Had I been there at its opening, I think I would still have judged this film to be inferior to the string of excellent Hitchcock offerings preceding it during the previous decade–from "Strangers on a Train" to "North by Northwest." Why? So much of his previous work had relied on the use of suspense to draw the viewers into the plot. A good thriller builds this up carefully and deliberately until the final climax at or near the end of the film. Good suspense leaves much unstated and works its way subtly into the imagination. It's what you don't see that's the scariest. Think, for example, of the murder in "Rear Window." You hear a crash and a short, shrill scream followed by ominous silence, but you're not really sure what's happened until much later. Here, on the other hand, Hitch kills off his heroine brutally near the beginning of the film, leaving little if anything to the imagination, and largely putting aside the issues we had been misled to think the plot was building up to.

Moreover, despite Hitch's tongue-in-cheek claim that he had intended it as a comedy, there is little of the director's famous humour so much in evidence in the immediately preceding film, "North by Northwest." There is not much humour to be found in shock, while there is great humorous potential in suspense. He should have stuck with suspense and left shock to a lesser director.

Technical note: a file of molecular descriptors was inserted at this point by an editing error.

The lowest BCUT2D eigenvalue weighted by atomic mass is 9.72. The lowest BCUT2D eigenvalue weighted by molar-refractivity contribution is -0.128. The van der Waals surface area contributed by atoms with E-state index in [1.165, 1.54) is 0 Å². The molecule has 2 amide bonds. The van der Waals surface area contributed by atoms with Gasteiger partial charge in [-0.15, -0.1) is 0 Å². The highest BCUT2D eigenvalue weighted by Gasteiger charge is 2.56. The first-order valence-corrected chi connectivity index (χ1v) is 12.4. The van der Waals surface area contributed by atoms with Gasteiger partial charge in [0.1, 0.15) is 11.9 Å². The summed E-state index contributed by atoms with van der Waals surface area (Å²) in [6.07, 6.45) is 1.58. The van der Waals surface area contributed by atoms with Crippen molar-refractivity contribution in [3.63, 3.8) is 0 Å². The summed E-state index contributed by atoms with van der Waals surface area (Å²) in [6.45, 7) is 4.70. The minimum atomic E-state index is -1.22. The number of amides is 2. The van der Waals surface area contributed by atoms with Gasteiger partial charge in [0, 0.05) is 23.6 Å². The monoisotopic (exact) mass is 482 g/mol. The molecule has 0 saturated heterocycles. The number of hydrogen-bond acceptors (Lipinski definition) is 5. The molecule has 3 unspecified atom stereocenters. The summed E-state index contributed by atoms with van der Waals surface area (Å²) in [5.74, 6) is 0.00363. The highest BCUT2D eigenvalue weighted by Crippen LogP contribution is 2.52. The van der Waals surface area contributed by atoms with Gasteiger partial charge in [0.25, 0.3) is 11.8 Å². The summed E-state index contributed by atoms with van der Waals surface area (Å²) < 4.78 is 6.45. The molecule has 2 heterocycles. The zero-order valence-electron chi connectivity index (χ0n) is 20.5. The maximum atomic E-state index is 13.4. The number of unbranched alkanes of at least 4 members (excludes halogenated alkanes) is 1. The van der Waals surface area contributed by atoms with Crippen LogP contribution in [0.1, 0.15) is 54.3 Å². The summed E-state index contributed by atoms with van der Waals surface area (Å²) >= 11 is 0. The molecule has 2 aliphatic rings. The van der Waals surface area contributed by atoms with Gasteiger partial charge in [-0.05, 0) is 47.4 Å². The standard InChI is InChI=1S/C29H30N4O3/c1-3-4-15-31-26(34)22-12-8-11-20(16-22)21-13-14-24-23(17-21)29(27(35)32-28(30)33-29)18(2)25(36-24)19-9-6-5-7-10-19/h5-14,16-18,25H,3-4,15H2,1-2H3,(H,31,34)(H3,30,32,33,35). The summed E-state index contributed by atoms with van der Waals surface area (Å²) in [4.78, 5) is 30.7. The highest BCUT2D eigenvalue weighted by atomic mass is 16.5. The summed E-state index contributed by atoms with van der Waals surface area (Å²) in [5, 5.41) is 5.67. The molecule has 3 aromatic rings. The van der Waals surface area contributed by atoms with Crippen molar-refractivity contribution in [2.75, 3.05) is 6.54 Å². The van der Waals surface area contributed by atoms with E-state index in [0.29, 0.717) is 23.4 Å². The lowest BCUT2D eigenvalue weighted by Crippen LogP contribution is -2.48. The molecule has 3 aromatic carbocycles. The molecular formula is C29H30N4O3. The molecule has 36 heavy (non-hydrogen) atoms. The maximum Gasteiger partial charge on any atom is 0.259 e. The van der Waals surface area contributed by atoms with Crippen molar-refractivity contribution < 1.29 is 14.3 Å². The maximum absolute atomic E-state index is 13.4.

I alluded to Herrmann's score. Without it, I think this would have been judged a far less effective film and less the classic it is generally reputed to be. Imagine Leigh driving along the highway without the composer's jittery music in the background–or, perhaps more accurately, the foreground. In such scenes it is the music that almost entirely creates the suspenseful atmosphere. Without it there is nothing of the sort–just Leigh driving and looking in her rear view mirror. Period. Not very scary.

Is it a classic then? It is, insofar as it influenced a whole generation of movie-goers and film makers who sought to imitate it. But on its own merits, I don't think so.